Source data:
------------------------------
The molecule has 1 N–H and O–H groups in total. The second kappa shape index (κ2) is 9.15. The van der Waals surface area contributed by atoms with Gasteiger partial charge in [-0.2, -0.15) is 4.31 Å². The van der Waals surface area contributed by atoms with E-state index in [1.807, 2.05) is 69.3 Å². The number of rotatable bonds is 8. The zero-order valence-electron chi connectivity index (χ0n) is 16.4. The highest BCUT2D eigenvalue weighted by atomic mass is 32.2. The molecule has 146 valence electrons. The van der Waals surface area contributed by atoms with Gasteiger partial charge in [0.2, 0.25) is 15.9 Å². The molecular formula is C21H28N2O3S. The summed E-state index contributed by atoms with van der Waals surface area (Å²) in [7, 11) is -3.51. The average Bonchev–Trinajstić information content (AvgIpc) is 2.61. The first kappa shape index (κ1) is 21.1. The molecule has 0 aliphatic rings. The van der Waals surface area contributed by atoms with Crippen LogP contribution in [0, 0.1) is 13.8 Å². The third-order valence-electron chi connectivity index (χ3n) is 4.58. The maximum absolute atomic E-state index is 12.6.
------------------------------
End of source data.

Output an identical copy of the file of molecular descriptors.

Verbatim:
The molecule has 1 N–H and O–H groups in total. The second kappa shape index (κ2) is 9.15. The van der Waals surface area contributed by atoms with Gasteiger partial charge in [-0.2, -0.15) is 4.31 Å². The van der Waals surface area contributed by atoms with E-state index in [1.807, 2.05) is 69.3 Å². The number of rotatable bonds is 8. The zero-order valence-electron chi connectivity index (χ0n) is 16.4. The highest BCUT2D eigenvalue weighted by atomic mass is 32.2. The molecule has 146 valence electrons. The van der Waals surface area contributed by atoms with Gasteiger partial charge in [0.2, 0.25) is 15.9 Å². The molecular formula is C21H28N2O3S. The summed E-state index contributed by atoms with van der Waals surface area (Å²) in [7, 11) is -3.51. The average Bonchev–Trinajstić information content (AvgIpc) is 2.61. The first kappa shape index (κ1) is 21.1. The molecule has 0 aliphatic rings. The van der Waals surface area contributed by atoms with Crippen LogP contribution in [0, 0.1) is 13.8 Å². The third-order valence-electron chi connectivity index (χ3n) is 4.58. The maximum absolute atomic E-state index is 12.6.